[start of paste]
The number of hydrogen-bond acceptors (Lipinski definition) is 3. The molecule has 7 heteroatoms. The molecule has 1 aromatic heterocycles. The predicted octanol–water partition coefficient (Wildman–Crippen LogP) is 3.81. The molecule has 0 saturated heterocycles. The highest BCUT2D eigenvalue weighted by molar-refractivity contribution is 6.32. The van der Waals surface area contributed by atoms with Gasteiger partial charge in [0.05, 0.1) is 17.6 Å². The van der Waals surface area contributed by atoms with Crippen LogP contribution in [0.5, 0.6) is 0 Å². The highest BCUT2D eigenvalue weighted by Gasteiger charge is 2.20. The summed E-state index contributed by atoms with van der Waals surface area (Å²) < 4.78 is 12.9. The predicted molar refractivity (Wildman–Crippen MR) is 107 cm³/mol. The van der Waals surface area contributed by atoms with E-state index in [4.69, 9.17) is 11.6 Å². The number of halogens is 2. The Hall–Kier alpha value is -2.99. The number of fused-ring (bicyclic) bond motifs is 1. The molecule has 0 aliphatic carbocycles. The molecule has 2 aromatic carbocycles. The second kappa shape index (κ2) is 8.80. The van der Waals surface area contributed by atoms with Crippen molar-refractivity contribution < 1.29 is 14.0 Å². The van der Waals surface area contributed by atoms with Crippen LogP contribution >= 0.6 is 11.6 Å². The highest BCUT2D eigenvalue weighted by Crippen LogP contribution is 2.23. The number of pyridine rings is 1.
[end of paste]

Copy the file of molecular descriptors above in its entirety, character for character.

The number of hydrogen-bond acceptors (Lipinski definition) is 3. The molecule has 7 heteroatoms. The molecule has 1 aromatic heterocycles. The predicted octanol–water partition coefficient (Wildman–Crippen LogP) is 3.81. The molecule has 0 saturated heterocycles. The highest BCUT2D eigenvalue weighted by molar-refractivity contribution is 6.32. The van der Waals surface area contributed by atoms with Gasteiger partial charge in [0.05, 0.1) is 17.6 Å². The van der Waals surface area contributed by atoms with Crippen LogP contribution in [0.5, 0.6) is 0 Å². The highest BCUT2D eigenvalue weighted by Gasteiger charge is 2.20. The summed E-state index contributed by atoms with van der Waals surface area (Å²) < 4.78 is 12.9. The predicted molar refractivity (Wildman–Crippen MR) is 107 cm³/mol. The van der Waals surface area contributed by atoms with E-state index in [4.69, 9.17) is 11.6 Å². The number of halogens is 2. The Hall–Kier alpha value is -2.99. The number of fused-ring (bicyclic) bond motifs is 1. The molecule has 0 aliphatic carbocycles. The molecule has 2 aromatic carbocycles. The second kappa shape index (κ2) is 8.80. The van der Waals surface area contributed by atoms with Crippen molar-refractivity contribution < 1.29 is 14.0 Å². The van der Waals surface area contributed by atoms with Crippen LogP contribution >= 0.6 is 11.6 Å². The highest BCUT2D eigenvalue weighted by Crippen LogP contribution is 2.23. The number of pyridine rings is 1.